National Security

GOP Proposes Immigration Bills, While Perry Deploys National Guard

Rumblings of reform begin again in Congress, but "doing something" isn't on Obama's agenda.

Jul. 24, 2014
Border Patrol

As tens of thousands of children stream unaccompanied across our southern border, and tens of thousands of additional adults with children join them, Congress is headed for a policy collision that will likely happen just before August recess, though it almost surely won’t be resolved until after the November election. Barring actual enforcement by the president who would rather use his infamous pen to override laws than enforce them, states along our nation’s southern border will be left to clean up the humanitarian crisis brought on by this administration’s failure to enforce immigration laws.

Since October, more than 57,000 unaccompanied children and adults with children have been apprehended at the border, and the Border Patrol estimates that by the end of September, 90,000 more unaccompanied minors will attempt to cross the border. As few as 2% have been returned home. Far beyond the obvious breach of and contempt for the law, the president’s negligence in carrying out the duty of the Executive Branch has led to thousands of children wandering into a foreign land with little to no protection.

This week, a Republican task force, led by Rep. Kay Granger (R-TX), presented its recommendations for addressing the crisis – recommendations that include deploying National Guard troops to the border, sending additional immigration judges to handle asylum claims, implementing “aggressive messaging campaigns” in the children’s countries of origin to warn of the dangers of entering the United States illegally, and increasing border security. “Our focus has been to ensure the safety of the children and it has remained a top priority throughout the process,” Granger said. “In our personal meetings with the presidents of Honduras and Guatemala, they both stated that they wanted their children back, and we believe that is in the best interest of all countries involved in this crisis.”

A key sticking point for Democrats in the Republicans' recommendations, however, is changing a 2008 anti-trafficking law that prevents the quick deportation of unaccompanied children from countries not bordering the United States. Democrat leaders had previously suggested they were open to revising the law. And even Barack Obama, in a June 30, 2014 letter to Congress, wrote that he supported “providing the DHS Secretary additional authority to exercise discretion in processing the return and removal of unaccompanied minor children from non-contiguous countries like Guatemala, Honduras, and El Salvador.” However, as Democrats see political advantage in tugging on the nation’s heartstrings over these children (whose plight is indeed real), opposition to changing the 2008 law grows and the president appears to be backtracking from his support.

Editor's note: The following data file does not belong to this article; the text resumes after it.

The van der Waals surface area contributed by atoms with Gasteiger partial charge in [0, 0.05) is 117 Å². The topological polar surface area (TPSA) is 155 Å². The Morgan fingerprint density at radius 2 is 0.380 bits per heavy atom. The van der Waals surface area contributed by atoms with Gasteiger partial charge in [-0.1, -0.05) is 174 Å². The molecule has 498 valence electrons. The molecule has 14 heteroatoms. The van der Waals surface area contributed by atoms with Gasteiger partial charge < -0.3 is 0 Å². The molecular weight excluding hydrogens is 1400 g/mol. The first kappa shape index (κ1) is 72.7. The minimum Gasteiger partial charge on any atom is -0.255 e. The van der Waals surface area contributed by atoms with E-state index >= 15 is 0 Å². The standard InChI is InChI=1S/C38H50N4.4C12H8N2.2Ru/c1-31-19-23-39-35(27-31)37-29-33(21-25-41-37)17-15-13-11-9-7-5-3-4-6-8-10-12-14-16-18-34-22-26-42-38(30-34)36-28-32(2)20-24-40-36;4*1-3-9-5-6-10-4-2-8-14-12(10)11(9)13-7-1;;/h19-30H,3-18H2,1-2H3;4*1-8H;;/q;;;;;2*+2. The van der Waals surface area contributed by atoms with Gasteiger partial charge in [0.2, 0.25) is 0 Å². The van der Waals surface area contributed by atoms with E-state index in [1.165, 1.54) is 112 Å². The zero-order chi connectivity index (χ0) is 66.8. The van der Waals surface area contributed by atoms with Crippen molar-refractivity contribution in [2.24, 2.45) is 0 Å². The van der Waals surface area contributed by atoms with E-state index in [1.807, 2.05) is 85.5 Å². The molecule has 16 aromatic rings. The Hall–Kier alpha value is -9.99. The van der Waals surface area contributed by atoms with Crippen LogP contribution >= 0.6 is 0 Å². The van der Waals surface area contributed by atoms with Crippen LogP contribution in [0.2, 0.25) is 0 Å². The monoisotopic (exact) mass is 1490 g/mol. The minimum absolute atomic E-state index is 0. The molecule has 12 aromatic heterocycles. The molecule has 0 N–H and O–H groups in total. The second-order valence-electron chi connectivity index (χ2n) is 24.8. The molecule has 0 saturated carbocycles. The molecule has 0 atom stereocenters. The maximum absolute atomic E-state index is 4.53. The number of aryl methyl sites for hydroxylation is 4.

Meanwhile, Texas Gov. Rick Perry is tired of waiting for either Congress or the president to act. On Monday, he announced that he would send up to 1,000 National Guard troops to the border to mitigate the crisis. Since the troops are not authorized to arrest illegal immigrants, they are being deployed not to apprehend children but to weed out drug cartels and other criminals. The Border Patrol – and, specifically, the union representing the Border Patrol – claims National Guard troops will provide little benefit and will divert resources from apprehending individuals. Meanwhile, Rep. Lloyd Doggett (D-TX) insists the “Border Patrol does not need interference from either Governor Perry or vigilantes.”

Given that Washington has done virtually nothing to help the Border Patrol fulfill its mission, we’d argue that a bit of state “interference” might be exactly what’s needed. At the very least, Perry has demonstrated interest in enforcing our nation’s laws, which is more than can be said of Obama – who this month traveled to Texas for fundraisers and photo-ops instead of visiting the site of the crisis his dereliction of duty has so greatly compounded.

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